Fans of Animaniacs will remember the Good Idea/Bad Idea segments which featured variations of the same idea where one works and one doesn't work.
Good Idea: Drinking fresh milk from the carton.
Bad Idea: Drinking fresh milk from the cow.
Regardless of how well the bad idea is executed, it's predestined for failure by its very essence (as the mental image of getting your milk straight from the cow would suggest).
We're often guilty in screenwriting of doing such an excellent job of executing characters, scenes, and story elements that when they don't work, we fail to recognize them for what they really are -- bad ideas -- albeit well developed and well executed bad ideas, they're basically sows' ears or deadwood or some other negative analogy for an albatross around our screenwriting necks.
Excellent execution does not negate a poor idea.
We writers are a possessive bunch of wordsmiths. Once we thread a few words together, we hate to yank out our own stitches even if we're left with a superfluous character or a misplaced scene. Sometimes we think if we just keep our beloved string of words long enough, everything else will come join them. Maybe. But one of two things needs to happen: (1) the rest of the story must change to accommodate the bad idea or (2) the bad idea must be disguised to go with the rest of the story. Rewriting a whole screenplay is, of course, at the writer's discretion but disguising a bad idea to make it work doesn't change the bad idea.
Okay, let's go someplace else for a minute. For those of us whose middle age weight gain keeps Lean Cuisine in business and who fork out cash for gym memberships only to sweat next to pencil sized hot girls in push up bras wearing size 3 exercise outfits, this big fat lie exposed is a victory for ordinary women who have thought, "I could look like that if they airbrushed my stretch marks and photo-shopped my back fat".
Come on, Redbook. You let me down. And, you got caught doing it.
I expect fashion magazines, swimsuit calendars, and those literary masterpieces in my brother's bathroom cabinet (guess what? he doesn't keep the extra toilet paper in there) to slenderize, buff, bleach, and erase female flaws but Redbook? Those women are supposed to look more like me.
You see, I don't JUST have crow's feet. I have crow's ankles and thighs and they have freckles. There are even freckles on that big Witchy Poo mole next to the Kirk Douglas cleft on my masculine square chin. Oh, and gravity is not my friend either. Duct tape and super glue are important wardrobe staples. So are staples.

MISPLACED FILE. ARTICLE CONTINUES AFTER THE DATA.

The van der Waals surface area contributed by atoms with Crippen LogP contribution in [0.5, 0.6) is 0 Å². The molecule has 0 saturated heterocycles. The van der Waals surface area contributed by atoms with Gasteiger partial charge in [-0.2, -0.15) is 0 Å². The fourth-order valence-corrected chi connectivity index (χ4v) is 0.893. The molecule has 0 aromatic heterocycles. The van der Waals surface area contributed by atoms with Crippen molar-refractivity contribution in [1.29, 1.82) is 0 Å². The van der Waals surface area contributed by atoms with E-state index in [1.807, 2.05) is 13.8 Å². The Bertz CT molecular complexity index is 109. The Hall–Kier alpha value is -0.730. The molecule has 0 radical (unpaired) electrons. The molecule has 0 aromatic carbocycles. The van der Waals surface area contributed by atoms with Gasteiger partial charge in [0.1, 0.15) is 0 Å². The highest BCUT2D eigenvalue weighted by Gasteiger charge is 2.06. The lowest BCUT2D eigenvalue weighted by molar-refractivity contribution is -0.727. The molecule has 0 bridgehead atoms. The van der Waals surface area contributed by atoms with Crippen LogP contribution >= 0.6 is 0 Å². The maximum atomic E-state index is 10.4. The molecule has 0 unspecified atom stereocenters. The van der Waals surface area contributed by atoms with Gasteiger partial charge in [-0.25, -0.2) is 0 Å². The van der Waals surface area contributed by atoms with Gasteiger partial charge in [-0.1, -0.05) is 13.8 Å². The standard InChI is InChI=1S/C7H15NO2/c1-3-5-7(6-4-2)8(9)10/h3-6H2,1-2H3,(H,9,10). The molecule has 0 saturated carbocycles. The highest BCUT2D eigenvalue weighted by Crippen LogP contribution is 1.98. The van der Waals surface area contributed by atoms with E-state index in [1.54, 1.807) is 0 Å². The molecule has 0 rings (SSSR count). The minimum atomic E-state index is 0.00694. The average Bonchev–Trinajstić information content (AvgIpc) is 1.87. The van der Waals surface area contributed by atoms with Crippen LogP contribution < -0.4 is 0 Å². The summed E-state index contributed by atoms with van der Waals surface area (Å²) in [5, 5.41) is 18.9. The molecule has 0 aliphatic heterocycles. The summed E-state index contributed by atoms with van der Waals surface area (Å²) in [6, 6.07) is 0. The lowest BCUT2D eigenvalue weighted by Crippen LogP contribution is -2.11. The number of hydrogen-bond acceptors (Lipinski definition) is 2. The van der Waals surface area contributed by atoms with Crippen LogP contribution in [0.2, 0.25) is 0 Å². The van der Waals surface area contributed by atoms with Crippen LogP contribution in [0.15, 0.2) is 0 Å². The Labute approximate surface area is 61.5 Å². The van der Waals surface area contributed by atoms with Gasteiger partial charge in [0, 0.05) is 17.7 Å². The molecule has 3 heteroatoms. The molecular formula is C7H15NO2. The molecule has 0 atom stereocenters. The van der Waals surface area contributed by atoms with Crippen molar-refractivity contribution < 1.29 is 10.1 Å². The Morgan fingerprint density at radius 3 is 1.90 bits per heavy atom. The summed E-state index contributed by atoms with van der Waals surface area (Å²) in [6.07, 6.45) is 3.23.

Wait. Where was I?
Oh yeah. Story development. That Redbook cover is a well executed work of art. Somebody painstakingly removed Faith Hill's back fat, slenderized her arms, erased her skin flaws, and corrected her posture. But the original photo is still out there and so is the person who posed for it. No amount of photo-shopping will change that. The reality of who she is hasn't changed. Only the execution of perception has changed.
Yeah, yeah, I know plenty of bad ideas have been made into movies. But imagine spray painting a dry dead lawn. It's still dead. It may be green but would you put a sign in the yard announcing yourself as the landscaper? Now, picture Michaelangelo painting the nine scenes from the book of Genesis right there on that lawn as if it was the ceiling of the Sistine Chapel. The quality of the mural is not the question. The lawn will still go up in flames if somebody drops a cigarette butt. The execution is genius but it's still a very bad idea.
My grandmother used to say that you can't make a silk purse out of a sow's ear. You can, however, carrying around handbags made of sows' ears. If you have a legitimate place in your story for a sow's ear, then by all means, write a sow's ear. But how many sows' ears are in your screenplay masquerading as silk purses?
A professional writer once told me that the most important key to becoming a better writer is knowing that you don't know it all and being GENUINELY willing to learn. He stressed GENUINELY but didn't elaborate. I think his subtext was that I would, over the years, witness people faking a willingness to learn but that fooling everyone else wouldn't help me one little bit.
If I have learned anything about screenwriting, it's that you must learn as much on your own by discovery and by trial and error as you do by allowing somebody to spoon feed you what THEY learned by discovery and trial and error. How else will you ever be able to discern good advice from hogwash? Wisdom from rubbish?
And, if you can't discern treasures from trash while you have the luxury of being univested, how can you possibly make the separation in your own work when you are personally involved?
Objectivity becomes paradoxical.
One of my favorite Good Idea/Bad Idea segments sums up our struggle with figuring out when ideas don't work:
Good Idea: Playing the accordion at a polka festival.
Bad Idea: Playing the accordion anywhere else.
The assumption here is that an accordion player's love of the instrument blinds him to what we all know: the accordion isn't the kind of instrument that works in mainstream entertainment regardless of how well the guy plays. How many of us share that kind of devotion to our craft?
We all struggle with certain characters and write scenes that just don't feel like they're working. That doesn't mean they're automatically bad ideas. They could be brilliant ideas that simply need a whole lot of silk before they can become a purse. The burden is on the writer to figure it out before the screenplay crosses a reader's desk.
Readers are adept at differentiating silk purses from sows' ears. Writers need those same skills, especially when they visit screenwriting blogs that post about the best execution of bad ideas. How else will they know if the post itself isn't a very bad idea?